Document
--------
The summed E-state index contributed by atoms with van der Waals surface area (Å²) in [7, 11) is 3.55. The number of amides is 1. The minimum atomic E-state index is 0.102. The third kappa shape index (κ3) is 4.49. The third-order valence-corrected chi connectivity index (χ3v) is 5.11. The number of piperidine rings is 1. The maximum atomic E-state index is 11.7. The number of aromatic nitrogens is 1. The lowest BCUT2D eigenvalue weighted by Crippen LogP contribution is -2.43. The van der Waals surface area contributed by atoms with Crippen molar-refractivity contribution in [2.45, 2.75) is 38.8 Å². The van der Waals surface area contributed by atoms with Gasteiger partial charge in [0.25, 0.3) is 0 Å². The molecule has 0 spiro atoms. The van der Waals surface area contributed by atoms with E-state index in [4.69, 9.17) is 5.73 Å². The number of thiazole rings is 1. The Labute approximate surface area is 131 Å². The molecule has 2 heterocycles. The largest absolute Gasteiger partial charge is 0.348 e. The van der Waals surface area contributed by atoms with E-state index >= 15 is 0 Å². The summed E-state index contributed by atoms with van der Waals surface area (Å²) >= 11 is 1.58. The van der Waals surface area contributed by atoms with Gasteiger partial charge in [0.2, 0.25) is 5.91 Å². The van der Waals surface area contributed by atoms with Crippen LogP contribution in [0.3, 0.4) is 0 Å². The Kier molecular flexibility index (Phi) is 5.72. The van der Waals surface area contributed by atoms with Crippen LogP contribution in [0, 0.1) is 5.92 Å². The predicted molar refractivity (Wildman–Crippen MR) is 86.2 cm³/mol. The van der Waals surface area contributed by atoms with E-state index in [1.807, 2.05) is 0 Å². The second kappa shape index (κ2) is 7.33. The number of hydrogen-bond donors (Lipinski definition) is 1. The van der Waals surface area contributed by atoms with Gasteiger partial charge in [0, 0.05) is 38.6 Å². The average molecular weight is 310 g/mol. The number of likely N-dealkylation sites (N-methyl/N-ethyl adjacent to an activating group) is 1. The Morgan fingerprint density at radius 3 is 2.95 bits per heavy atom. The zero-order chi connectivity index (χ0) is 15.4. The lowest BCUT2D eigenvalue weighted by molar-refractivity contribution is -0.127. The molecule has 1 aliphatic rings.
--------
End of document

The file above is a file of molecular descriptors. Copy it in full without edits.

The summed E-state index contributed by atoms with van der Waals surface area (Å²) in [7, 11) is 3.55. The number of amides is 1. The minimum atomic E-state index is 0.102. The third kappa shape index (κ3) is 4.49. The third-order valence-corrected chi connectivity index (χ3v) is 5.11. The number of piperidine rings is 1. The maximum atomic E-state index is 11.7. The number of aromatic nitrogens is 1. The lowest BCUT2D eigenvalue weighted by Crippen LogP contribution is -2.43. The van der Waals surface area contributed by atoms with Crippen molar-refractivity contribution in [2.45, 2.75) is 38.8 Å². The van der Waals surface area contributed by atoms with Gasteiger partial charge in [0.25, 0.3) is 0 Å². The molecule has 0 spiro atoms. The van der Waals surface area contributed by atoms with E-state index in [4.69, 9.17) is 5.73 Å². The number of thiazole rings is 1. The Labute approximate surface area is 131 Å². The molecule has 2 heterocycles. The largest absolute Gasteiger partial charge is 0.348 e. The van der Waals surface area contributed by atoms with E-state index >= 15 is 0 Å². The summed E-state index contributed by atoms with van der Waals surface area (Å²) >= 11 is 1.58. The van der Waals surface area contributed by atoms with Gasteiger partial charge in [0.2, 0.25) is 5.91 Å². The van der Waals surface area contributed by atoms with Crippen LogP contribution in [0.3, 0.4) is 0 Å². The Kier molecular flexibility index (Phi) is 5.72. The van der Waals surface area contributed by atoms with Crippen LogP contribution in [0, 0.1) is 5.92 Å². The predicted molar refractivity (Wildman–Crippen MR) is 86.2 cm³/mol. The van der Waals surface area contributed by atoms with E-state index in [1.807, 2.05) is 0 Å². The second kappa shape index (κ2) is 7.33. The number of hydrogen-bond donors (Lipinski definition) is 1. The van der Waals surface area contributed by atoms with Gasteiger partial charge in [0, 0.05) is 38.6 Å². The average molecular weight is 310 g/mol. The number of likely N-dealkylation sites (N-methyl/N-ethyl adjacent to an activating group) is 1. The Morgan fingerprint density at radius 3 is 2.95 bits per heavy atom. The zero-order chi connectivity index (χ0) is 15.4. The lowest BCUT2D eigenvalue weighted by molar-refractivity contribution is -0.127. The molecule has 1 aliphatic rings.